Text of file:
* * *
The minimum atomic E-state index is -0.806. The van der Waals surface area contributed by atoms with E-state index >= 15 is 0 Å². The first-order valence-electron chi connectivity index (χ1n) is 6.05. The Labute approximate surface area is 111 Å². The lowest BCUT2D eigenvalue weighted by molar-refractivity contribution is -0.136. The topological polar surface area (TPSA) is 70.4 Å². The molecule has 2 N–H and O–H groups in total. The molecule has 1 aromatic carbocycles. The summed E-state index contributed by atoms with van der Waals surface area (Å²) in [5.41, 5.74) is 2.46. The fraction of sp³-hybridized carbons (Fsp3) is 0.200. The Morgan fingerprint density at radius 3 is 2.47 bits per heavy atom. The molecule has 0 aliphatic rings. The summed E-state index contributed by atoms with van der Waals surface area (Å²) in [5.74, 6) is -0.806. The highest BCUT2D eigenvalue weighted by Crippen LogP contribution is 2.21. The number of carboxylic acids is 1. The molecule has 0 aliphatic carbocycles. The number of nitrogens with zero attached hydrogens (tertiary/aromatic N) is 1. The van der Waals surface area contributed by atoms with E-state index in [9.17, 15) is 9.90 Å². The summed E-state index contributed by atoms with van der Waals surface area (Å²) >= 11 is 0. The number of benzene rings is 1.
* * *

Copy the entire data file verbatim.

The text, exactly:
The minimum atomic E-state index is -0.806. The van der Waals surface area contributed by atoms with E-state index >= 15 is 0 Å². The first-order valence-electron chi connectivity index (χ1n) is 6.05. The Labute approximate surface area is 111 Å². The lowest BCUT2D eigenvalue weighted by molar-refractivity contribution is -0.136. The topological polar surface area (TPSA) is 70.4 Å². The molecule has 2 N–H and O–H groups in total. The molecule has 1 aromatic carbocycles. The summed E-state index contributed by atoms with van der Waals surface area (Å²) in [5.41, 5.74) is 2.46. The fraction of sp³-hybridized carbons (Fsp3) is 0.200. The Morgan fingerprint density at radius 3 is 2.47 bits per heavy atom. The molecule has 0 aliphatic rings. The summed E-state index contributed by atoms with van der Waals surface area (Å²) in [5.74, 6) is -0.806. The highest BCUT2D eigenvalue weighted by Crippen LogP contribution is 2.21. The number of carboxylic acids is 1. The molecule has 0 aliphatic carbocycles. The number of nitrogens with zero attached hydrogens (tertiary/aromatic N) is 1. The van der Waals surface area contributed by atoms with E-state index in [9.17, 15) is 9.90 Å². The summed E-state index contributed by atoms with van der Waals surface area (Å²) >= 11 is 0. The number of benzene rings is 1.